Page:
Saturday, September 11: We hire my cousin’s daughter’s boyfriend—an on-call CDF fire-fighter—to come cut the trees down. After traveling from Sacramento, he realizes he doesn’t have the expertise or the equipment to drop the largest trees without hitting structures and wires, so $500 later, we are only rid of two small trees.

Wednesday, September 29: We hire a local arborist, whose crew reduces the five remaining cottonwoods to stumps.

Sunday, April 3: With the cottonwoods gone, we lose some privacy in our front yard. My husband and I decide to build a 13-foot stretch of fence along the road. It’s our first fence and we are immediately hindered by enormous, unyielding roots (from the cottonwoods, of course) which make digging three post holes impossible.

Saturday, April 9: At Lowe’s I am directed to a root-severing device: a simple cast-iron pole, blade-like at one end, and so heavy I can barely lift it into the cart.

Later that day: By hurling our new “root-buster” downwards, over and over, the offending roots are severed one by one by my husband, the holes are finally dug, and the posts are Quikreted in place.

Saturday, April 17: We finish the fence and pose for a proud “We did it!” photo moment—which is somewhat bittersweet, because unstoppable cottonwood shoots are still erupting from shallow roots all over the garden.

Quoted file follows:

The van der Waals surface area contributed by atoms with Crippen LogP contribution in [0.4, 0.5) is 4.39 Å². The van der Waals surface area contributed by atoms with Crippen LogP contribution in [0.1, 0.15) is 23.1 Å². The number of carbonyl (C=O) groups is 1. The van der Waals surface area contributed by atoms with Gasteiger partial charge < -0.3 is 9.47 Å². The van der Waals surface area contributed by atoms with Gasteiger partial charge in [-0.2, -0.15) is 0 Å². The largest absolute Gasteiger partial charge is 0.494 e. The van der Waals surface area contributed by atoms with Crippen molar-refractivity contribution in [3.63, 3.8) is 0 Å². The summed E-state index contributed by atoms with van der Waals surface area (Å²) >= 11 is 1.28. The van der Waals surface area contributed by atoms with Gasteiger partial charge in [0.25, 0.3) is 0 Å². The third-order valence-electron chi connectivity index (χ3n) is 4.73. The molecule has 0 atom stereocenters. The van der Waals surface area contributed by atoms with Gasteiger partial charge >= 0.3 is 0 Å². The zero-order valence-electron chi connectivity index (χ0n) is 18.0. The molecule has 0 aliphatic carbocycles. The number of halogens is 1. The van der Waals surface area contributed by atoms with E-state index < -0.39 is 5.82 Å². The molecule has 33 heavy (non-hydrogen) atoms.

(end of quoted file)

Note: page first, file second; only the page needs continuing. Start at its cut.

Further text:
Backed by our new concrete block retaining wall,
 the new tomato plants have plenty of virgin soil
  and room to grow.
Week of May 6-13: In an attempt to grow tomatoes more successfully in my backyard (see Love Apply Farms’ recommendations at, among other things, I need to:
1)      Create a new planting area in soil that is not exhausted.
2)      Dig several 2-foot holes in root-infested soil.

I choose a space at the base of a hill, not too distant from a large oak tree. I trim back ice plant, lug it away, and extend an existing retaining wall using concrete wall blocks—97 of them to be exact. It takes four trips to Home Depot to transport the heavy loads in my small trunk. I beg/bribe/bully available family members each trip to help carry the blocks from the car to the backyard.